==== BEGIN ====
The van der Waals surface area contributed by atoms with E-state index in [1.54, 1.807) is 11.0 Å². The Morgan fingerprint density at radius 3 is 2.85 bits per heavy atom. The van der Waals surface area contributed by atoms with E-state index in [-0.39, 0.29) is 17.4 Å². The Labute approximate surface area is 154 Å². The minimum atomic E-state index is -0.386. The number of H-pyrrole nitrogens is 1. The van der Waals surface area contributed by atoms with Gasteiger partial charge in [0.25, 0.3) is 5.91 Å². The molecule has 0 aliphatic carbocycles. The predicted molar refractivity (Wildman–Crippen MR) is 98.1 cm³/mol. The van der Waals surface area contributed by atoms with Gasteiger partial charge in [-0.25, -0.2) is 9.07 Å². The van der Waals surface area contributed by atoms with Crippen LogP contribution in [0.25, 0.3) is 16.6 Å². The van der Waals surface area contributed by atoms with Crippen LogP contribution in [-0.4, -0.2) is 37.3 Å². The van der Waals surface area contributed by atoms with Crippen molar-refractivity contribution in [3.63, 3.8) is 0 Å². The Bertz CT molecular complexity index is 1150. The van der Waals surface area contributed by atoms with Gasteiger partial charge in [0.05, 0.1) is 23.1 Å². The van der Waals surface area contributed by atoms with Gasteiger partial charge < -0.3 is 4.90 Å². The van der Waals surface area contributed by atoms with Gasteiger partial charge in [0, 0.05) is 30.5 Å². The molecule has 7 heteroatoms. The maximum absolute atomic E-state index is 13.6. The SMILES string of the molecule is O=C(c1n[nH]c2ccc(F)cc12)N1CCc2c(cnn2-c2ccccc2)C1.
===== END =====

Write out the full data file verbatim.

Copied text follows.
The van der Waals surface area contributed by atoms with E-state index in [1.54, 1.807) is 11.0 Å². The Morgan fingerprint density at radius 3 is 2.85 bits per heavy atom. The van der Waals surface area contributed by atoms with E-state index in [-0.39, 0.29) is 17.4 Å². The Labute approximate surface area is 154 Å². The minimum atomic E-state index is -0.386. The number of H-pyrrole nitrogens is 1. The van der Waals surface area contributed by atoms with Gasteiger partial charge in [0.25, 0.3) is 5.91 Å². The molecule has 0 aliphatic carbocycles. The predicted molar refractivity (Wildman–Crippen MR) is 98.1 cm³/mol. The van der Waals surface area contributed by atoms with Gasteiger partial charge in [-0.25, -0.2) is 9.07 Å². The van der Waals surface area contributed by atoms with Crippen LogP contribution in [0.25, 0.3) is 16.6 Å². The van der Waals surface area contributed by atoms with Crippen LogP contribution in [-0.4, -0.2) is 37.3 Å². The van der Waals surface area contributed by atoms with Crippen molar-refractivity contribution in [3.63, 3.8) is 0 Å². The Bertz CT molecular complexity index is 1150. The van der Waals surface area contributed by atoms with Gasteiger partial charge in [0.05, 0.1) is 23.1 Å². The van der Waals surface area contributed by atoms with Gasteiger partial charge < -0.3 is 4.90 Å². The van der Waals surface area contributed by atoms with Gasteiger partial charge in [0, 0.05) is 30.5 Å². The molecule has 7 heteroatoms. The maximum absolute atomic E-state index is 13.6. The SMILES string of the molecule is O=C(c1n[nH]c2ccc(F)cc12)N1CCc2c(cnn2-c2ccccc2)C1.